Penquins Mario Lemieux drops the ceremonial first puck Saturday at the Johnstown Tomahawks' first home game at Cambria County War Memorial Arena in Johnstown. At left is the Michagan Warriors' Martin Gruse, and at right is Johnstown's Mitch Kontny.
Chuck Burton/Associated Press
Jared Staal takes the puck down the ice in the opening hockey practice of the Charlotte Checkers training camp in Indian Trail, N.C. Several of the Carolina Hurricanes players are training with the Checkers, their AHL affiliate team, during the NHL lockout.
By Shelly Anderson Pittsburgh Post-Gazette
JOHNSTOWN, Pa. -- Going to a hockey game here is a bit like stepping back in time by a decade or four.
The rusty steel mill shells haven't changed much from the time the classic hockey movie, "Slap Shot" was filmed here. Neither has the War Memorial, which Saturday night was packed with a raucous sellout crowd of 3,721 to welcome a hockey club back to the city.
A pregame ceremony heavy on indoor fireworks left the place as smoky as a 1970s event -- so thick that it was a little hard to see Penguins owner and Hall of Fame center Mario Lemieux clearly as he dropped the ceremonial first puck.
It's not everywhere that a new team --this one part of the Junior A North American Hockey League -- can get away with using the nickname Tomahawks and a logo featuring a feathered Native American.
But strict political correctness hasn't reached this town. Lemieux, quite the celebrity here, wore a Tomahawks jersey, which he later signed for an in-game raffle prize.
Lemieux got a thundering reception. Then again, so did Johnstown forward Cody Hansen, who, for the pregame introductions, skated out with slicked back hair and thick black glasses a la the Hanson brothers in "Slap Shot."
They erupted again when Brandon Reinholz opened the scoring for the Tomahawks in the second period en route to what turned out to be a 3-2 shootout loss after starting 1-3-2 on the road. And when Reinholz fought Michigan's Garrett Prochazka a few minutes later.
The city loves hockey and its place in the game.
"The last game that I attended in Johnstown, it was sold out," said Tomahawks coach Jason Spence, an assistant with the Chiefs of the ECHL for their final game in Johnstown, April 3, 2010, and in earlier years a player here.
"It is [sold out] again this time, but the circumstances are different."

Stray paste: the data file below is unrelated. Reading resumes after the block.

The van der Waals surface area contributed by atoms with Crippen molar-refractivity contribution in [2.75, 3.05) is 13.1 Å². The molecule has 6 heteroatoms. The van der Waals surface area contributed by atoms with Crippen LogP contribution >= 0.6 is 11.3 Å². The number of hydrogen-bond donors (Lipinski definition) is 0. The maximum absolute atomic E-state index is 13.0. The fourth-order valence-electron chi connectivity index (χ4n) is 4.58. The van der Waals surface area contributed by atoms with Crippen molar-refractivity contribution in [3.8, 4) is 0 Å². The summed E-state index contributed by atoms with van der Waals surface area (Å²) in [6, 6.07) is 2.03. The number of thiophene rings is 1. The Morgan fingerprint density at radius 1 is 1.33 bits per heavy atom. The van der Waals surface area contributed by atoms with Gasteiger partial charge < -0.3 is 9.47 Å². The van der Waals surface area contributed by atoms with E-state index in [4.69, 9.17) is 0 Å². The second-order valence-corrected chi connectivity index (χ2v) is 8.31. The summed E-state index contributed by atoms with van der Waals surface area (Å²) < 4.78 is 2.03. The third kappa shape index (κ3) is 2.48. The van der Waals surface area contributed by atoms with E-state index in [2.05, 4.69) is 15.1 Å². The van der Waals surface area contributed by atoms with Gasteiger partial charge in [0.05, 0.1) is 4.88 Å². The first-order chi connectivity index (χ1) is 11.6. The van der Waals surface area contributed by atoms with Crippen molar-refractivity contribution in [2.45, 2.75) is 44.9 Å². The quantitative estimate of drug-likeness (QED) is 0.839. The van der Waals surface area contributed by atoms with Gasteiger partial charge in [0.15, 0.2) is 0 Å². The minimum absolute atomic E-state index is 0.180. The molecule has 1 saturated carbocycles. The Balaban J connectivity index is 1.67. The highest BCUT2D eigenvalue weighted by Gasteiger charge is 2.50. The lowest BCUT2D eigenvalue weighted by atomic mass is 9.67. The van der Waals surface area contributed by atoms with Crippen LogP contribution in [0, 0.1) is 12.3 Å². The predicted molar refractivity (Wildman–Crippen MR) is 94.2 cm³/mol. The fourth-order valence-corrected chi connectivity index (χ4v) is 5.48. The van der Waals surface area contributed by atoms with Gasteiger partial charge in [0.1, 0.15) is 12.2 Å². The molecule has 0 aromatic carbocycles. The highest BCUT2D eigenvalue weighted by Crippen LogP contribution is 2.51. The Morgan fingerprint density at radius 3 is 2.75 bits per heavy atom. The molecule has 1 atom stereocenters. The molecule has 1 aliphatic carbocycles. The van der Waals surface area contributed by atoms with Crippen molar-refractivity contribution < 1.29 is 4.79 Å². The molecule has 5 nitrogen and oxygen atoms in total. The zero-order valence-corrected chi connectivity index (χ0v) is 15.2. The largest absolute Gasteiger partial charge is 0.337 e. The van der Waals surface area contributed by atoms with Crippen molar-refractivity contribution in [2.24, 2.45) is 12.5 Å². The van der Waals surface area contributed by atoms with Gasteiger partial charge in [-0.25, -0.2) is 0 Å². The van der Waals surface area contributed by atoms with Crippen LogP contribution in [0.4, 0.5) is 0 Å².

It was a celebratory return.
Majority owner James Bouchard, founder of Esmark, is a buddy of Lemieux's. Also in the ownership group are former Steelers linebacker Jack Ham and Shane Conlan, both former Penn State players.
The NAHL is a development league primarily for 18- to 20-year-olds who aspire to land a college scholarship or a shot at a pro career. It's not a slap-shot league by any means, but it's competitive.
"The game of hockey belongs in Johnstown at whatever level it is," said Tomahawks general manager Rick Boyd, another former Johnstown Chiefs player who arrived in town in 1988.
Pro hockey in Johnstown dates to 1941, but those days might have ended when the ECHL Chiefs relocated to Greenville, S.C., following 2009-10.
Following something of a trend, the city lured an NAHL team to an area where lower-level pro hockey began struggling.
With tickets ranging from $6 to $12, it's affordable for an area that isn't overly prosperous and lacks a lot of big attractions -- the recent opening of a Quaker Steak & Lube restaurant was big news.
The Tomahawks are a team that has migrated all over the country and most recently were the Alaska Avalanche.
Spence likes the makeup of the team.
"We have a really good mix," he said. "We have some speed and some toughness. On defense, we have some stay-at-home players and some puck-movers."
Spence moved with the ECHL club to Greenville. He and his wife, Marcey, have a house here, and that coupled with the chance to be a head coach, made his return a no-brainer.
"It has a small-town mentality," Spence said. "They really appreciate that hard-working mentality."
Enough that to welcome back a hockey team they lined up to serve as host families for the players.
"We have more people that want players now," Spence said. "At first, we were worried it would be the other way around."